Finally, the couple’s taxable investments of $140,000 and remaining cash could go to their children for homes of their own, a reserve for emergencies or to good causes, Moran suggests.
Retirement income in stagesFor retirement income planning purposes, Herb and Mary will have four stages in their retirements: 1) From the present to Herb’s age 65, when his bridge ends and his CPP and OAS start; 2) The three years from when Herb turns 65 to when Mary turns 65 3) The seven years from when Mary turns 65 until she turns 72; and 4) When both are 72 and drawing RRIF income.
In Stage 1 they will have two pensions — $94,764 for Herb and $73,800 for Mary plus bridges of $10,836 for Herb and $10,200 for Mary and combined TFSA cash flow of $8,718. That’s a total of $198,318. Split, they will have $94,800 each. With no tax on TFSA cash flow and 20 per cent average tax, they will have $160,400 annual income or $13,370 per month to spend.
In Stage 2, when Herb is 65, their pensions change. Herb’s pension becomes $105,600 per year with no bridge while Mary’s stays at $73,800 plus the $10,200 bridge. Herb can take CPP at $13,539 per year and OAS at $7,707 per year. The TFSAs will continue to provide $8,718 per year. Their $219,564 gross income after a $6,600 loss to OAS clawback, triggered when income rises over $79,845 in 2022 and 23 per cent average tax on all but TFSA income would be $165,987. With splits of eligible income, they would have $13,832 per month to spend.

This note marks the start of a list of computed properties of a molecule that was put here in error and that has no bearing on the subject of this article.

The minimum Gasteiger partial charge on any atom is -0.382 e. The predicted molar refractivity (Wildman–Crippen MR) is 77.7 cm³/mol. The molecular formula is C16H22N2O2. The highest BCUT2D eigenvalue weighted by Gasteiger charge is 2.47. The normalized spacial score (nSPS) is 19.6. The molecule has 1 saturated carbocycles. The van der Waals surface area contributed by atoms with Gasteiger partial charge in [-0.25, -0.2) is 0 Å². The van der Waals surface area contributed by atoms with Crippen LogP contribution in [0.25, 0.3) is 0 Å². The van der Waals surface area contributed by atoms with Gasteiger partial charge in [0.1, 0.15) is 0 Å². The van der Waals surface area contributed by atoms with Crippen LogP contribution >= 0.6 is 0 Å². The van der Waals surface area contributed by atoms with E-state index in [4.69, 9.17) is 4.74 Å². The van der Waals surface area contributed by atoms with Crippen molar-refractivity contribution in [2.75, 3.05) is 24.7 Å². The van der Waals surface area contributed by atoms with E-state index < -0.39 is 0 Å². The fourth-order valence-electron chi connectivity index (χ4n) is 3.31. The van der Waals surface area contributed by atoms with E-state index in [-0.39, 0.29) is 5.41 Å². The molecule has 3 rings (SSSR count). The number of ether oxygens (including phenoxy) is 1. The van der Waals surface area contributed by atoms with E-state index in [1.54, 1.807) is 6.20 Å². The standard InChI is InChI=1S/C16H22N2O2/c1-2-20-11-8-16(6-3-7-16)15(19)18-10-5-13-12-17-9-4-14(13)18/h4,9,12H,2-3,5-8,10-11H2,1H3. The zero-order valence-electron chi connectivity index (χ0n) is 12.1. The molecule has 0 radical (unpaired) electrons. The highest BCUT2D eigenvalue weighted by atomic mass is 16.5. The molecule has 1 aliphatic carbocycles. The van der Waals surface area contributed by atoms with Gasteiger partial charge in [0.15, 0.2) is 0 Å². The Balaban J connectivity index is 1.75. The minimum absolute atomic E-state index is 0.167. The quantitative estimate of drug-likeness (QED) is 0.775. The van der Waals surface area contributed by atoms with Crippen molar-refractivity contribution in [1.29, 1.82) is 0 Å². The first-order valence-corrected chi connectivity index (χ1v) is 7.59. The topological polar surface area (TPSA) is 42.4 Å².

In Stage 3, Mary is 65. Herb would have $105,600 pension, Mary $84,000 pension; each would have $7,707 OAS, $27,078 CPP benefits, and $8,718 combined TFSA each cash flow for combined income before tax of $240,810. With no tax on TFSA cash flow, a combined loss of $11,584 to the OAS clawback and 24 per cent average tax, they would have $176,304 per year or $14,700 per month to spend.
In Stage 4, when both are 72 and drawing $189,600 combined pension income, $27,078 combined CPP income, $15,414 combined OAS, $65,130 combined RRIF income, and $8,718 TFSA cash flow, they would have total pre-tax income of $305,940. After complete loss of OAS to the clawback and 30 per cent average tax on all but TFSA income, they would have $197,265 per year or $16,438 per month.
Effect of one partner’s deathIf Herb predeceases Mary, his election of a 50 per cent spousal survivor benefit would provide her with $52,800 from his pension. She would have her own $84,000 pension, $15,043 annual CPP, $7,707 OAS, $65,130 RRIF income, and $8,718 TFSA cash flow. That’s $233,398. She would lose all OAS and be taxed at an average 37 per cent tax rate. She would thus have $145,410 after tax with TFSA cash flow restored. That’s $12,118 per month. Should Mary predecease Herb, the result would be almost the same.
Financial Snapshot — 5 Retirement Stars ***** out of 5